Tra. Sir, what are you, that offer to beat my fervant ? Vin. What am I, Sir! Nay, what are you, Sir? Oh, immortal Gods! oh, fine villain! a filken doublet, avelvet hofe, a scarlet cloak and a copatain hat: oh, I am undone! I am undone! while I play the good hufband at home, my fon and my fervants spend all at the univerfity.

Tra. How now, what's the matter?

Bap. What, is this man lunatic?'

Tra. Sir, you feem a fober ancient gentleman by your habit, but your word's fhew you a madman. Why, Sir, what concerns it you, if I wear pearl and gold? I thank my good father, I am able to maintain it.

Vin. Thy father! oh villain, he is a failmaker in Bergamo.

Bap. You mistake, Sir, you mistake, Sir; pray, what do you think is his name ?


Vin. His name? as if I knew not his name: I have brought him up ever fince he was three years old, and his name is Tranio.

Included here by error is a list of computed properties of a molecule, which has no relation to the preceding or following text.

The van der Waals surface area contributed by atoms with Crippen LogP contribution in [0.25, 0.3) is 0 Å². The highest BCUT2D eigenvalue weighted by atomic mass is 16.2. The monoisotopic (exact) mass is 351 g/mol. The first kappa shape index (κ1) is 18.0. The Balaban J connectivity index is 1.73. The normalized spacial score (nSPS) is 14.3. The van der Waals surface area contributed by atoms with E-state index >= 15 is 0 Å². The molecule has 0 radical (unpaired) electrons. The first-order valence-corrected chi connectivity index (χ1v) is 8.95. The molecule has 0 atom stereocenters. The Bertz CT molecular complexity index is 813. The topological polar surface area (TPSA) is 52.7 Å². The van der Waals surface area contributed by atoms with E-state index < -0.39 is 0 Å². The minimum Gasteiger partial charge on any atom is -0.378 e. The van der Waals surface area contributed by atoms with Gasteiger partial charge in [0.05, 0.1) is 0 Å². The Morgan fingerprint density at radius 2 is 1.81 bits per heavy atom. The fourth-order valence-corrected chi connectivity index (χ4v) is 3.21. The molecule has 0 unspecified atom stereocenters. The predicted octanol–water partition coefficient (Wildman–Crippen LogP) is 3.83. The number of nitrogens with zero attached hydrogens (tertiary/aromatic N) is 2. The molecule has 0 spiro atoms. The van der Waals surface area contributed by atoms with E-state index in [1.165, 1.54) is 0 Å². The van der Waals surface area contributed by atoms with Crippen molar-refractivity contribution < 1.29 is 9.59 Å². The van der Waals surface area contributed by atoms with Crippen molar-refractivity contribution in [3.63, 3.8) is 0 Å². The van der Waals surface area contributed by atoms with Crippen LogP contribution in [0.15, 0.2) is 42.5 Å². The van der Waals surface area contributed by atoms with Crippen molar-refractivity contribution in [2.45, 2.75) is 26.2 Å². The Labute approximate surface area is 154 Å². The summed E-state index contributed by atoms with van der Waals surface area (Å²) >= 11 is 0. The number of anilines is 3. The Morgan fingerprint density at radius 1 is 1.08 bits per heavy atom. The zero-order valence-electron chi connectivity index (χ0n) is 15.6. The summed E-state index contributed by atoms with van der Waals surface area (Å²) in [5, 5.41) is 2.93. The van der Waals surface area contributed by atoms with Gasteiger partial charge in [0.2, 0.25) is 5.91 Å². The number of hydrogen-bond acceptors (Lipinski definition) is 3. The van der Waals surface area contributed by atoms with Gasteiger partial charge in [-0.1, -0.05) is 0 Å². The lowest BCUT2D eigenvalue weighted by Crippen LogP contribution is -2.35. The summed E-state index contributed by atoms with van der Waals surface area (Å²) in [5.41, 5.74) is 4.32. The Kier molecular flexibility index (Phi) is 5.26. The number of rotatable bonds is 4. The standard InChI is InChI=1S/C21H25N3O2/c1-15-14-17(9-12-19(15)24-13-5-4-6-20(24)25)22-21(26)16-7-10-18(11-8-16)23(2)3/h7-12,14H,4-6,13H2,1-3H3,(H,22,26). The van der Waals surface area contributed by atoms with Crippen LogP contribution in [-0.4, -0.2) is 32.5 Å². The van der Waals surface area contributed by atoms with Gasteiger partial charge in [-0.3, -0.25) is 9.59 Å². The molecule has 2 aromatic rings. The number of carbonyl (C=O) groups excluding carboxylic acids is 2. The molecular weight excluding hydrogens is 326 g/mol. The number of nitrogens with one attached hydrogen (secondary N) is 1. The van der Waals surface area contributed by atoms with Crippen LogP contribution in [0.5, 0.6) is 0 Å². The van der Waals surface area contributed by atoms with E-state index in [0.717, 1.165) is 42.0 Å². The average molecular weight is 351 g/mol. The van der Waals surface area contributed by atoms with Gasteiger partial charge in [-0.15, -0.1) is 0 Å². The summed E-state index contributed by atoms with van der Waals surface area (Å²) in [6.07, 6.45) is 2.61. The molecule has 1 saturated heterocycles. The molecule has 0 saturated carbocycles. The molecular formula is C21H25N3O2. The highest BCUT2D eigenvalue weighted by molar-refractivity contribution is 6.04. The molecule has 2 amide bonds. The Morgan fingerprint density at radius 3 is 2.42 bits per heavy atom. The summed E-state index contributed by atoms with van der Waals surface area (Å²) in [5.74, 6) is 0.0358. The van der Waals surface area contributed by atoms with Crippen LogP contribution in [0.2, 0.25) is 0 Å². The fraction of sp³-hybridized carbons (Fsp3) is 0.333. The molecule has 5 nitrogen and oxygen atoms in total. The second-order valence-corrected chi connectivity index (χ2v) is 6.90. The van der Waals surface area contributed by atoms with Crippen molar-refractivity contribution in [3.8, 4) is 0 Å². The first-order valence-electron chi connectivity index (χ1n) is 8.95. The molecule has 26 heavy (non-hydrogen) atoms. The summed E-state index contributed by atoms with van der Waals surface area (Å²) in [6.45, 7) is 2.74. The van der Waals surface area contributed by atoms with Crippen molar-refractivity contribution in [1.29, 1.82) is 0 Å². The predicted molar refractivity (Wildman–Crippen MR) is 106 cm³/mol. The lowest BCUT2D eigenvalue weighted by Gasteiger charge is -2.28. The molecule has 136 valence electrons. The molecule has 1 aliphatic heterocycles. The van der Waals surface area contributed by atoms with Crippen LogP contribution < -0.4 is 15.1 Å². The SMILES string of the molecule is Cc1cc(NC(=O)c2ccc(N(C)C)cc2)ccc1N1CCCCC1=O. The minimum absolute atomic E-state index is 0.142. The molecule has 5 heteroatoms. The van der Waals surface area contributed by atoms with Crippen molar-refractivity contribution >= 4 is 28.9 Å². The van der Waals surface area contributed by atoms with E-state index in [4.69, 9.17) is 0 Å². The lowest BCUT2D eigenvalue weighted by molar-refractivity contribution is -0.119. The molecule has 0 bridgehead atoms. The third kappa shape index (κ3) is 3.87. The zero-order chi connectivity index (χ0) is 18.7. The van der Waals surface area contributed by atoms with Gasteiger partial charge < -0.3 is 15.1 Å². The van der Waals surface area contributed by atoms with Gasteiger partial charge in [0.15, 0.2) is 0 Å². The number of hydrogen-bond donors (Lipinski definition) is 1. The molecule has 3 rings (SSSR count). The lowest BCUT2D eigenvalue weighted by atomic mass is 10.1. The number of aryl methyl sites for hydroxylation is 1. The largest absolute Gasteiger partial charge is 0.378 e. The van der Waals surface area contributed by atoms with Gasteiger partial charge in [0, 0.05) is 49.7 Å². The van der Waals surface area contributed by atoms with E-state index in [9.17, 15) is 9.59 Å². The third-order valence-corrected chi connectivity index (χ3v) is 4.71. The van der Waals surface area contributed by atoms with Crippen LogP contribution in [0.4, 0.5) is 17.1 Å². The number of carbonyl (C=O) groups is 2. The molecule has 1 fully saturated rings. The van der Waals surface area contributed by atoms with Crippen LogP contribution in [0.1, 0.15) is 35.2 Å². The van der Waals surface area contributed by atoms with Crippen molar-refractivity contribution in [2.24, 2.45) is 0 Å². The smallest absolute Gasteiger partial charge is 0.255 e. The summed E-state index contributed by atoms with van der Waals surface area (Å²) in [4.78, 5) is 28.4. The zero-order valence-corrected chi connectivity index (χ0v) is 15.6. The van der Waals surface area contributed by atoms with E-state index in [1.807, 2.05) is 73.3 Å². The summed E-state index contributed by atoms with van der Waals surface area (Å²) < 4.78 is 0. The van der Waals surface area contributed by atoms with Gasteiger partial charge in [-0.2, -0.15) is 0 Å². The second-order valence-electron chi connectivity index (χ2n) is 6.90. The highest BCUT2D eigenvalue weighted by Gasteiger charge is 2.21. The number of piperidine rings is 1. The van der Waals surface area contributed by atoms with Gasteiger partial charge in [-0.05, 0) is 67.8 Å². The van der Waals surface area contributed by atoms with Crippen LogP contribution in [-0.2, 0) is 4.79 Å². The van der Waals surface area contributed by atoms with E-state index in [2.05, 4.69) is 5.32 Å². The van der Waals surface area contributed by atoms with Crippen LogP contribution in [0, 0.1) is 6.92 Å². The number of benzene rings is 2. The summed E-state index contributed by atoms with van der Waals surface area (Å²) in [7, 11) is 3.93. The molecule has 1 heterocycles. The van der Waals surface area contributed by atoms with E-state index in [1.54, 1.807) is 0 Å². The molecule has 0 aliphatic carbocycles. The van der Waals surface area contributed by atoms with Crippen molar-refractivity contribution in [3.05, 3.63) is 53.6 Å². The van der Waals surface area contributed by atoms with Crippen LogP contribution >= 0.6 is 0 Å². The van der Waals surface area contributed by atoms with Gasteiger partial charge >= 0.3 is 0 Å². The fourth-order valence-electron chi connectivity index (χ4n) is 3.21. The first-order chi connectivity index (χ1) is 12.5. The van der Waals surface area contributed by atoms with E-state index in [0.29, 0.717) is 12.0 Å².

Ped. Away, away, mad ass! his name is Lucentio : and he is mine only fon, and heir to the lands of me Signior Vincentio.

Vin. Lucentio! oh, he hath murdered his master; lay hold of him, I charge you in the Duke's name; oh, my fon, my fon, tell me, thou villain, where is


fon Lucentio ?

Tra. Call forth an officer; carry this mad knave to the jail; Father Baptifla, I charge you, fee that he be forthcoming.

Vin. Carry me to jail!

Gre. Stay, officer, he fhall not go to prifon.

Bap. Talk not, Signior Gremio: I fay, he fhall ge to prifon.

Gre. Take heed, Signior Baptifta, left you be coney catch'd in this bufinefs; I dare fwear this is the right Vincentio.

[ocr errors]

Ped. Swear, if thou dar'ft.

Gre. Nay, I dare not swear it.

Tra. Then thou wert best say that I am not Lucentio ?


« 上一頁繼續 »